"She reads you a newspaper."
Translation:Ella te lee un diario.
I recently heard that it's not good to have two l sounds that close together (le lee). The video I watched said in cases like that you'd change the le to se so it would be se lee instead.
Is this correct? I could be remembering wrong so I'll have to try to track that video down again. I might have misunderstood when to do that too.
Yes LazCon, yet another sort of pronoun is post preposition! Mi and ti are different here. Of course not used so much as no clarification - as I was saying above re a usted to show it's not a el or a ella - is needed for me and te because obvious. Might put in for emphasis I guess. Just to add to the fun if the preposition is con (with) you have to say conmigo or contigo!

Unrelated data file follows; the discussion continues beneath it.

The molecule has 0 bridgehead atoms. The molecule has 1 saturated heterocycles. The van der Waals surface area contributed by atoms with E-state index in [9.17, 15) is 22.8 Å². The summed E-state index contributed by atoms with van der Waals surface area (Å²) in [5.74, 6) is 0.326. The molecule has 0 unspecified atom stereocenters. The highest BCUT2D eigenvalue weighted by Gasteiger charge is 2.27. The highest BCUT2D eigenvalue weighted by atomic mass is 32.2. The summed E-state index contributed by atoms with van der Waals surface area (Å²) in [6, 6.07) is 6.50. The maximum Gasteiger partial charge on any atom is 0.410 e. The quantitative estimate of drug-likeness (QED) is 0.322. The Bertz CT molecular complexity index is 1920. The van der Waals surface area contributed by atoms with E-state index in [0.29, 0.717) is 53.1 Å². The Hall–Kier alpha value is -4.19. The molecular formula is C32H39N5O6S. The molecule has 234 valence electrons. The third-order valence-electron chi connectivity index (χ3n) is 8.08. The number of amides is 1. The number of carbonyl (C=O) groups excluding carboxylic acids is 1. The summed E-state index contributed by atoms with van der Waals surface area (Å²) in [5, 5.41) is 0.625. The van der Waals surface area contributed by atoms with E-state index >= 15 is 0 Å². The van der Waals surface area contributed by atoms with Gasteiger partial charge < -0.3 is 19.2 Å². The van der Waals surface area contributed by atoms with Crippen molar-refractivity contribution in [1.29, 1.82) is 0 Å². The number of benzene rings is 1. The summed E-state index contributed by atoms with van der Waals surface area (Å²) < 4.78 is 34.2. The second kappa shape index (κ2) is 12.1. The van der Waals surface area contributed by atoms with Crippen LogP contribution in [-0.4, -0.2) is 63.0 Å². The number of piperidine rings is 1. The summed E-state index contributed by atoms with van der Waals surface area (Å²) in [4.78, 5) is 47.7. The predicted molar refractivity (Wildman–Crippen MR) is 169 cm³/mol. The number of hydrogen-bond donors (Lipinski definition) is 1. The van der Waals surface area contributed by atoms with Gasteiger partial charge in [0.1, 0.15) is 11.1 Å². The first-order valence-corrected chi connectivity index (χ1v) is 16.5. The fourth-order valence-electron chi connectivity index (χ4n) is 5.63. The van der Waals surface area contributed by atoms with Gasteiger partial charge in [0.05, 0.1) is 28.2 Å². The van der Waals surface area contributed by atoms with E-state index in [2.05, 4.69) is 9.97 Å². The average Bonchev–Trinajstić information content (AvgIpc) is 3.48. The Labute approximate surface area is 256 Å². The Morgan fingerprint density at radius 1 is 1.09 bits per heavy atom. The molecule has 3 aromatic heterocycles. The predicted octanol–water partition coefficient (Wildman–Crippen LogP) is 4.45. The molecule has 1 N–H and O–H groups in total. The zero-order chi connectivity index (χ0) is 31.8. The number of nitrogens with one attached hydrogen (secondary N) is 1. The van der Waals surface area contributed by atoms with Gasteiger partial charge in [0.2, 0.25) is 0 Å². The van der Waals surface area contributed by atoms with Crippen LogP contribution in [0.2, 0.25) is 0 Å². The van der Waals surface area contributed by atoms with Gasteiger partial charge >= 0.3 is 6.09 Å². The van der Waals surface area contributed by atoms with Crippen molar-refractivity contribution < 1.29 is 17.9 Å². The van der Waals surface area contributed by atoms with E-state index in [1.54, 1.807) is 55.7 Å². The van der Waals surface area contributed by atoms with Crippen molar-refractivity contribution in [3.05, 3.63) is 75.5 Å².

For Duo's purposes it probably wouldn't matter. In real life, it would depend on whether the "you" being read to was a close friend/family member/someone you knew well. Then you would use the 'familiar' "te". If you didn't know the person well or if it is a more formal acquaintaince, use "le".
If your question relates more to 'What determines whether relationship is formal vs familiar?', I'd have to defer to native speakers. I work newborn ICU. We are counseled to use formal until given permission to become less formal. (Once the initial shock of having a premature baby fades, and you get down to the day to day, nurses are often seen as extended family).